OCEANSIDE — After residents’ complaints of noise, trash and lack of curbside room to put out trash cans for weekly pickup, Costa Serena neighborhood streets are one step closer to requiring an 8 p.m. to 8 a.m. parking permit.
The Planning Commission on Dec. 4 unanimously recommended preferential parking permits for Anchor Circle, Navigator Circle, Peal Lane, Lile Street, Gail Drive and North Way, which are impacted by apartment over-parking.
Permits will cost homeowners $15 annually and include overnight guest passes.
Residents who park in their garage or driveway pay no fee.
Apartment residents are not eligible to purchase a permit.
Eighty percent of Costa Serena residents signed a petition in support of parking permits.
Homeowners at the meeting were evenly split between being in favor of and against the permit requirement.
Objections to parking permits included the cost to homeowners on a fixed income and inconvenience to overnight guests.
“Neighbors that signed the petition didn’t know they have to pay to park in the street in front of their house,” Charles Simonson, an Oceanside resident, said. “Consider seniors that are very low income.”
Residents also objected to shouldering the responsibility to resolve a parking issue that all agree is caused by the neighboring Ocean Vista Apartments.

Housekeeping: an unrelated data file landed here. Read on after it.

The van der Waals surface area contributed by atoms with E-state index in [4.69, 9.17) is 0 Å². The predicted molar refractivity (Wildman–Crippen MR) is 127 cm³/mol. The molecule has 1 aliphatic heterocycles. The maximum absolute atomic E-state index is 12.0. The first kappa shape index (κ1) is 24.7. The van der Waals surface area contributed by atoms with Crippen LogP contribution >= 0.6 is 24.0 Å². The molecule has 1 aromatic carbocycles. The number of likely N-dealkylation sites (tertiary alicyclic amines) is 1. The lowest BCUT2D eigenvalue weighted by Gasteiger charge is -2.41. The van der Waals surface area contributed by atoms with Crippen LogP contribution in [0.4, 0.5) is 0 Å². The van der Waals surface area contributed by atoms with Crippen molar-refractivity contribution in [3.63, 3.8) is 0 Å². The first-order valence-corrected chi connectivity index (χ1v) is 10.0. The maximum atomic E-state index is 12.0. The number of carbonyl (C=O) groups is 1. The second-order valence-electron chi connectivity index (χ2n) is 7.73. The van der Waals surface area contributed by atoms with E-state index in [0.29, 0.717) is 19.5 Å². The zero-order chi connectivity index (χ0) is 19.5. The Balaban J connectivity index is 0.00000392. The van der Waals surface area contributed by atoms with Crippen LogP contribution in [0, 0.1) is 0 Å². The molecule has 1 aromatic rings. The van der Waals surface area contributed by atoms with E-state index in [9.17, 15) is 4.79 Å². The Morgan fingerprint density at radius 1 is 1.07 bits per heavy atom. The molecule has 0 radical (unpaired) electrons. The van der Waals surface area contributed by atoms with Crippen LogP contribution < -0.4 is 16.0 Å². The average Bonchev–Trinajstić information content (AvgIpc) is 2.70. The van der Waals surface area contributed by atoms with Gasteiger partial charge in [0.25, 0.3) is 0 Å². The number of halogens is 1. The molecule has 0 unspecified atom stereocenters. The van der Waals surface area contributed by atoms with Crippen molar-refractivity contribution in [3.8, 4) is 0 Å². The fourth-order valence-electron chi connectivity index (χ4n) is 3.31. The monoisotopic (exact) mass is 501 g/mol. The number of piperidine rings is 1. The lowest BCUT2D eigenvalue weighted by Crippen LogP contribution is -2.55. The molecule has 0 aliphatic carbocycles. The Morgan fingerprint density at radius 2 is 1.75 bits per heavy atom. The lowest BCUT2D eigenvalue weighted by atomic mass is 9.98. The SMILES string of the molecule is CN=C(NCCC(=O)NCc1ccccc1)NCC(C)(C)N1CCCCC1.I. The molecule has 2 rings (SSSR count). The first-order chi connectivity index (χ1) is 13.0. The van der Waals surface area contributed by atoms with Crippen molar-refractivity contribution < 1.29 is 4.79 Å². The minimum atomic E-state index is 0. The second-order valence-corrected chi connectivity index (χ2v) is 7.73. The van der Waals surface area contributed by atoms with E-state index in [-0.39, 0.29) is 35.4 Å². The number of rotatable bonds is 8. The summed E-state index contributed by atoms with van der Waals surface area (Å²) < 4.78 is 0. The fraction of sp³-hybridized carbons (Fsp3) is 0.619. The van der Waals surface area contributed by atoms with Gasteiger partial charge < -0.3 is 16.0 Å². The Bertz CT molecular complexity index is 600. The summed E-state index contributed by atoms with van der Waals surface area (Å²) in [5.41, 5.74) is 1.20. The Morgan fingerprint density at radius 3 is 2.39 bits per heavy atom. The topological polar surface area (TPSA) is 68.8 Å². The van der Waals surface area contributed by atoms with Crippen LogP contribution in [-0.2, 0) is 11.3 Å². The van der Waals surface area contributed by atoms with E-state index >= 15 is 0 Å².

Teala Cotter, city associate traffic engineer, said the apartment complex meets city parking requirements.
Apartment residents have one parking space for each bedroom in their unit. There are also a number of pay parking spaces within the complex residents can rent.
Beyond that cars park on adjacent streets.
Oceanside resident Don Herron said neighborhood parking problems began early last year when apartment residents started to be charged to use extra parking spaces within the complex.
He said he routinely sees 30 to 40 cars parked on streets near the apartments.
“They leave trash, food, beer cans,” Herron said. “Greasy car parts go in our yards. Every night is a Friday night.”
City staff confirmed the problem and reported an increase in vehicle break-ins, mailboxes blocked causing mail to not be delivered, trash left behind and vehicle work done on the street.
The city adopted parking permit regulations for the impacted neighborhood in 2005, and set a $15 yearly fee to cover signage and program costs.
The Loma Alta neighborhood requires parking permits because it too is impacted by apartment over-parking. Residents located closest to the apartments requested permits to curb the problem. A few years later, neighbors on adjacent blocks also requested permits as the problem moved further down the road.
Commission Chair John Scrivener and Commissioner Claudia Troisi both discussed the probability of the same situation happening in Costa Serena.
Troisi suggested the apartment owner take more responsibility and come up with a work plan to manage parking.
Scrivener said the parking problem should be looked at further.
“I think we’ve got a problem here that’s going to keep growing,” Scrivener said.
City staff reported they are prepared to address over-parking on adjacent streets if needed.
City Council will vote on Costa Serena parking permits in January.